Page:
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Fig. 3

Two dimensional multidimensional scaling (MDS) plot of all Gossypium samples, showing separation of improved and wild (i.e. non-cultivated) forms of G. hirsutum from other Gossypium species. Identical by state genetic similarities of 390 Gossypium samples were used in generating the MDS plot. The three labelled samples are other Gossypium species that plotted similarly to wild samples of G. hirsutum

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Fig. 4

Two dimensional multidimensional scaling (MDS) plots of G. hirsutum groups. a improved type G. hirsutum samples from the United States and from other countries, and b improved type G. hirsutum samples from breeding regions in the United States. Identical by state genetic similarities of 185 G. hirsutum samples from the United States (eastern, 48; mid-south, 48; plains, 43; western, 12; n/a, 34) and 107 samples from other countries were used in generating the MDS plots

Further analyses of G. hirsutum diversity structure were run using fastSTRUCTURE software for three data sets: a) all G. hirsutum, b) only improved, and c) only wild or landrace samples. Only one of these analyses was able to determine a value of K that significantly clustered the data into more than one group. This occurred for the wild group where K = 7 was found to be significant, however there did not appear to be a known classification of samples to explain the observed clusters. The broad clustering of the improved samples into two clusters (indicated by MDS) was not detected by fastSTRUCTURE. The groupings suggested at higher K values did not correspond to any prior classifications and was generally consistent with the homogeneity of variation observed between countries in the MDS analyses. While it was not significant in explaining the genetic structure, the split between wild and improved groups was obvious at K = 2, in an analysis of all G. hirsutum (Fig. 5). Most wild samples did show evidence of varying levels of admixture with cultivated material, as expected since all cultivated material was fundamentally derived from wild germplasm.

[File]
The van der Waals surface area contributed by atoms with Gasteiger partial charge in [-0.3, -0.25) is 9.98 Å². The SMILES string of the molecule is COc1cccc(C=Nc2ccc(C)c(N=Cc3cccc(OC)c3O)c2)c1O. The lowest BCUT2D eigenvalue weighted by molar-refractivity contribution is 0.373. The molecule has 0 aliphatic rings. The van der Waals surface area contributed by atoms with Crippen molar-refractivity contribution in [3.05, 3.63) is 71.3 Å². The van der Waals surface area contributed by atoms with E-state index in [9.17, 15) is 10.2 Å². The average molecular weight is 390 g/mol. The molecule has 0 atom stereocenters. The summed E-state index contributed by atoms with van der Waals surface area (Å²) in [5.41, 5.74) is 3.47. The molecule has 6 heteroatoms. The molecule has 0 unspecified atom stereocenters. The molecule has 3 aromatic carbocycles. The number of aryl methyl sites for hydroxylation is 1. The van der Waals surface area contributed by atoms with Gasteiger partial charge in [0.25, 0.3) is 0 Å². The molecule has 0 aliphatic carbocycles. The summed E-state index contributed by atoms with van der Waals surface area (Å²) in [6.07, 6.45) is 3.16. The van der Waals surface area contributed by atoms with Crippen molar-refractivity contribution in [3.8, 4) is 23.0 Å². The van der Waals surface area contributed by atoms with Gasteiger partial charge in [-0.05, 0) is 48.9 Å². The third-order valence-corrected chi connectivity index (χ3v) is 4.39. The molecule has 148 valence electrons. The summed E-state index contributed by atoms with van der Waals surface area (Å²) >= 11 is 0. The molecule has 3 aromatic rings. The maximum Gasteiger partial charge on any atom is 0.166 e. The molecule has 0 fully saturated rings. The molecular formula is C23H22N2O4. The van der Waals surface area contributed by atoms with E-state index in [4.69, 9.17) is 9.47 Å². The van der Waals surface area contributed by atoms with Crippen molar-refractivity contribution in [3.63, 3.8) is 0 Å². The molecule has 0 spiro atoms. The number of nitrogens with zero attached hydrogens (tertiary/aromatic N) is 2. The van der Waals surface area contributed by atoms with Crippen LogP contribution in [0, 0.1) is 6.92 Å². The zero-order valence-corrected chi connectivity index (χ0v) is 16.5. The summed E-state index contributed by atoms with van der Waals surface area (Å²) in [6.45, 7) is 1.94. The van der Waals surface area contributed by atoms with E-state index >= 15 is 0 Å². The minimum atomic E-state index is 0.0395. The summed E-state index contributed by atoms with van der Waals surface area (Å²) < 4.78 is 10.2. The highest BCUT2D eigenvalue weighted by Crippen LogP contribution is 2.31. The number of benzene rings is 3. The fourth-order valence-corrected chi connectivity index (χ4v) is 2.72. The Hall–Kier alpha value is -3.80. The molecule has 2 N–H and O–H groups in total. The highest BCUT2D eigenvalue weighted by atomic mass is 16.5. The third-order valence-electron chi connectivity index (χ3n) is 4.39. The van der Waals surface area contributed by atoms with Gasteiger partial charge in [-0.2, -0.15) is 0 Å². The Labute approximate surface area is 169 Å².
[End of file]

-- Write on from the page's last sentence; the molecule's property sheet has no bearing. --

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Fig. 5

Estimated population structure for 363 G. hirsutum samples. fastSTRUCTURE bar plots for K = 2 show a clear split between improved and wild (i.e., non-cultivated landrace) samples

Phenotypic evaluation of genetically identical lines